Suburban Snapshots

The Art of Appreciation

Thursday, January 23, 2014

Possibly the highest item on my list of parenting goals is to not raise an asshole. I know we have years left to work on that, but right now my almost-6-year-old seems to be dabbling in douchebaggery at a reality television level.

Lately it seems like nothing is good enough, fun enough, delicious enough, anything enough. If we spend 5 hours at the McDonald's Playspace — which we won't because while I believe in vaccinations I also understand that bleach on a dirty mop doesn't actually sterilize a fresh trail of vomit — what she'll remember on the drive home is that I didn't get her an ice cream sundae.

Yesterday on our ride to school, one of Anna's best friends gave her a necklace she'd made on that loom everyone got their kids for Christmas and immediately regretted. "Ellie, you didn't use all the colors I like," was the first thing out of her mouth. I wondered whether my mom would have just slammed on the brakes and let the back of her seat hit me in the face or if she'd have slapped me herself.

I had neither a free hand or the ability to stop short for effect since only one of the children in the back seat belonged to me. I wasn't even sure if reprimanding her on the spot was appropriate but I was incensed by her total lack of graciousness. Where is my sweet, thoughtful daughter? Who is that little shit in my back seat? "Anna you tell Ellie that bracelet is a wonderful gift and you thank her for all her hard work right this second," I said with no space between my words or my teeth.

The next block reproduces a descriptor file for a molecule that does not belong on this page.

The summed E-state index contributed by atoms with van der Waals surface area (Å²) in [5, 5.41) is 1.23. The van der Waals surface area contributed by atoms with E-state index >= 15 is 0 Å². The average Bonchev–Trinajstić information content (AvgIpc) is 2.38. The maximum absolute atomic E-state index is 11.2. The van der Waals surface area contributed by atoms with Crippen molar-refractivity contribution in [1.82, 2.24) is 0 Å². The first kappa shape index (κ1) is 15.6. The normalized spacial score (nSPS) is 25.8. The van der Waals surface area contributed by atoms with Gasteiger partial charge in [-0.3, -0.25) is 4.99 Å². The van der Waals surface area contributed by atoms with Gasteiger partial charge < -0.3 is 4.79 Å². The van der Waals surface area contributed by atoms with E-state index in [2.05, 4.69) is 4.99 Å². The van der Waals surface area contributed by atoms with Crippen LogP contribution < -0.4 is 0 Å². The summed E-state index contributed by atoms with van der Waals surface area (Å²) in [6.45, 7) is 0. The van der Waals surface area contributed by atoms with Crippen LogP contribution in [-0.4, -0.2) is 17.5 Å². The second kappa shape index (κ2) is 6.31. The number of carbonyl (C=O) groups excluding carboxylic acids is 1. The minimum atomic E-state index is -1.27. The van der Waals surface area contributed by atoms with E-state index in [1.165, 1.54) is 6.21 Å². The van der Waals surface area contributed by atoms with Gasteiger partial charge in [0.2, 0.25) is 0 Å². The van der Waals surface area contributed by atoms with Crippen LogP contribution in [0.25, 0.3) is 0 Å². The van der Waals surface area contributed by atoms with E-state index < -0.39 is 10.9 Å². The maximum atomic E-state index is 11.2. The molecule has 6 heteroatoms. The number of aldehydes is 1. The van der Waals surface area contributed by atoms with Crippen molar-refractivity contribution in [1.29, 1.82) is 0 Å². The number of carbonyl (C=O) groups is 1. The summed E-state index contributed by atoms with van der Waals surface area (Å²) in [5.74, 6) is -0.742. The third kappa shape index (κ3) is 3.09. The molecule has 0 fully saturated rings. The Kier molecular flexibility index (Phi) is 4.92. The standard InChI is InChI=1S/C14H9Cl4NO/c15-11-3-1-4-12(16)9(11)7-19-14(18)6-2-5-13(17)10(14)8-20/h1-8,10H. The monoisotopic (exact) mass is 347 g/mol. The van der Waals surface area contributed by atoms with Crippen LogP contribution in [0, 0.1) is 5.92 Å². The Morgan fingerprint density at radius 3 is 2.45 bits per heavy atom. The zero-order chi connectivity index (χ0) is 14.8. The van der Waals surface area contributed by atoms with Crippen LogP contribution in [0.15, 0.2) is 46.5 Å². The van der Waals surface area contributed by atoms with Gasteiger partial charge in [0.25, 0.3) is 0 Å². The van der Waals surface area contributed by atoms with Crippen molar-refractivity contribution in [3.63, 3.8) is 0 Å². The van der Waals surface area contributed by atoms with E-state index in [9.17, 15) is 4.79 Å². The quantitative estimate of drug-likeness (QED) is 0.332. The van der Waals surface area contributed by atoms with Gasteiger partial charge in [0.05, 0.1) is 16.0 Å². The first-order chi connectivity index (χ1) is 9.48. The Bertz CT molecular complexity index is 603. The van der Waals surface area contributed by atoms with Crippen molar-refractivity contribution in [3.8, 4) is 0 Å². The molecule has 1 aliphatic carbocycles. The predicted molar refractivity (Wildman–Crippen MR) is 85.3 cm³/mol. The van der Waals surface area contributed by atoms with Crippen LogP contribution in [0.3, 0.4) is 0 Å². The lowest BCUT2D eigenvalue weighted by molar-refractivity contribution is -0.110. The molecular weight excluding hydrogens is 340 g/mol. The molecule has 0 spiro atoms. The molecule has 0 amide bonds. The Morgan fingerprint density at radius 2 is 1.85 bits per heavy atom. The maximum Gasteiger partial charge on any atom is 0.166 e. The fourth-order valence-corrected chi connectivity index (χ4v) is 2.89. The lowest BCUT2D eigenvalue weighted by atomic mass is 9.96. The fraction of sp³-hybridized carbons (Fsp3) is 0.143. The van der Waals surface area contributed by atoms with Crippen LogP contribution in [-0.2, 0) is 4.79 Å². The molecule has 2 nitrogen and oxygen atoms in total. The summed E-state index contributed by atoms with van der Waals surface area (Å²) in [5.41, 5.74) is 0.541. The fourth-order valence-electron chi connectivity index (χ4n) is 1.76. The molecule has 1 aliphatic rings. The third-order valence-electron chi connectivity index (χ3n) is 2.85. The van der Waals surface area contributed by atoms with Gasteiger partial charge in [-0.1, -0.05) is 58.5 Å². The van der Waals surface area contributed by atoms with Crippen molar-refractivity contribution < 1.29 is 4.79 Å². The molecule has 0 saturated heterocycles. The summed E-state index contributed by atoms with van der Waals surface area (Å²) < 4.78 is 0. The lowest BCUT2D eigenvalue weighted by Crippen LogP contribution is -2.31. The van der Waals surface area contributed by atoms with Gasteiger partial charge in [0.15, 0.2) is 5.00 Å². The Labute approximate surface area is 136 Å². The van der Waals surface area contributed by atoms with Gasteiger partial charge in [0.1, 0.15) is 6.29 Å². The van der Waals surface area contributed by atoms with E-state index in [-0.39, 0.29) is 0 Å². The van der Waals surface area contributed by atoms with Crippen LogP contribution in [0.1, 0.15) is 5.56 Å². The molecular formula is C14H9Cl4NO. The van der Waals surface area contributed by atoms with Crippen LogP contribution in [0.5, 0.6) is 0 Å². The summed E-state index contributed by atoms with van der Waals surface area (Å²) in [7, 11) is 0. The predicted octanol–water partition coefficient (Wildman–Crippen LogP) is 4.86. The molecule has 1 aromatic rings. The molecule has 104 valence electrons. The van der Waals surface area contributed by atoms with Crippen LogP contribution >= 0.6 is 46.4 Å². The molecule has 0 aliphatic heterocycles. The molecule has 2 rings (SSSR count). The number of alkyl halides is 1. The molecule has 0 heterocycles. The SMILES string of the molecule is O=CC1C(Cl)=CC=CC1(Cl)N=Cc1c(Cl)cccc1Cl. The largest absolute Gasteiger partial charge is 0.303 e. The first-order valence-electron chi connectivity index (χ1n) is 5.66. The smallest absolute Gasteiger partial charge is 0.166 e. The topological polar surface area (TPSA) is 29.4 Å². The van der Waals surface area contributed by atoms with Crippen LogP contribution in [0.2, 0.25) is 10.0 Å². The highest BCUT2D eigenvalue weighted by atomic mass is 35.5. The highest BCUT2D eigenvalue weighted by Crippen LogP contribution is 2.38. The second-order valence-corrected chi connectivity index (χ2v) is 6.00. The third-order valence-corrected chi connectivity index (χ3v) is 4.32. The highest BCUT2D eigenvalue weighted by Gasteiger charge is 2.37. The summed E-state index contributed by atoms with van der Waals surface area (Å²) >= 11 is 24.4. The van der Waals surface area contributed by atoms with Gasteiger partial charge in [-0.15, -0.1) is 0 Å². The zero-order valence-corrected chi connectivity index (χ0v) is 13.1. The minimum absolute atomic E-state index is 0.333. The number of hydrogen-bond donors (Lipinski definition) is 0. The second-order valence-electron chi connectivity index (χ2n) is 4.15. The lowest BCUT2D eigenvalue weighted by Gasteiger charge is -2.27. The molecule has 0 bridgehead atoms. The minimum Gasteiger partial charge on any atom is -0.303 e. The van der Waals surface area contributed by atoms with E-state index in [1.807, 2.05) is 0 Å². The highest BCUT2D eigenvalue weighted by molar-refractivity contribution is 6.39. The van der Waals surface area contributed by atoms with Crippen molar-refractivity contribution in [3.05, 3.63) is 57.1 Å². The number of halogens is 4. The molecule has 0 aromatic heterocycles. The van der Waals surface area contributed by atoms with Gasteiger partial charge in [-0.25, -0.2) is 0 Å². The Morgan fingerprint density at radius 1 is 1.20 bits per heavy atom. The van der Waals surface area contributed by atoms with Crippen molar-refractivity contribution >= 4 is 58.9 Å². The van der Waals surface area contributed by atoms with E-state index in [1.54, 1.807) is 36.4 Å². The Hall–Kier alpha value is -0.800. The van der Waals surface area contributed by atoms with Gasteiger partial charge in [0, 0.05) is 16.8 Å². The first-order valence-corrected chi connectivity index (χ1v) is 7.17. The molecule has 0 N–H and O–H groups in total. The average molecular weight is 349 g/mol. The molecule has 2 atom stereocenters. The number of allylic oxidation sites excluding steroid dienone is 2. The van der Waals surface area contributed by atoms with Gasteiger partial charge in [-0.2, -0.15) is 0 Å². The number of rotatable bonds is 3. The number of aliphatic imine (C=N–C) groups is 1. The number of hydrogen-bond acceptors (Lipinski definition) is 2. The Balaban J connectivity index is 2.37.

I have a high parental tolerance; I can take whining, sobbing, nagging, I can take little girls arguing over who gets to be Elsa this time or shrieking at invented ghosts. I've lived through colic and poop strikes, weeks of wasted dinners, tantrums in Target, I voluntarily sang fake ethnic songs at a mommy-and-me music class for shit's sake, but I cannot tolerate ingratitude.

This lesson is an important one, and I don't want her to be appreciative only for the sake of the other person or just because I tell her to. Understanding the value of a gesture, the connection created by even the smallest token from one friend to another, beyond even the common decency of appreciation are the bonds we make in giving.

Giving and getting gratitude I think is one of the great joys of interacting with other humans. She must know this, she's forever making cards and little gifts for people with so much care. When I asked her at Christmas to draw something for the mailman she wrote, "I love you because you bring the mail." It was a bit over the top but clearly she's not a sociopath. She can be so thoughtful.

If you do it right, there's equal joy on either side of gratitude. I think sometimes she gets it, but maybe at 5 I'm expecting too much.

I Almost Broke My New Year's Resolution Writing This

Sunday, January 05, 2014

I never officially plan to make a New Year's resolution. When I have, they've not been very original: eat less junk, be kinder, workout more. I think the problem is that I'm not displeased enough. I like me, I'm easily contented.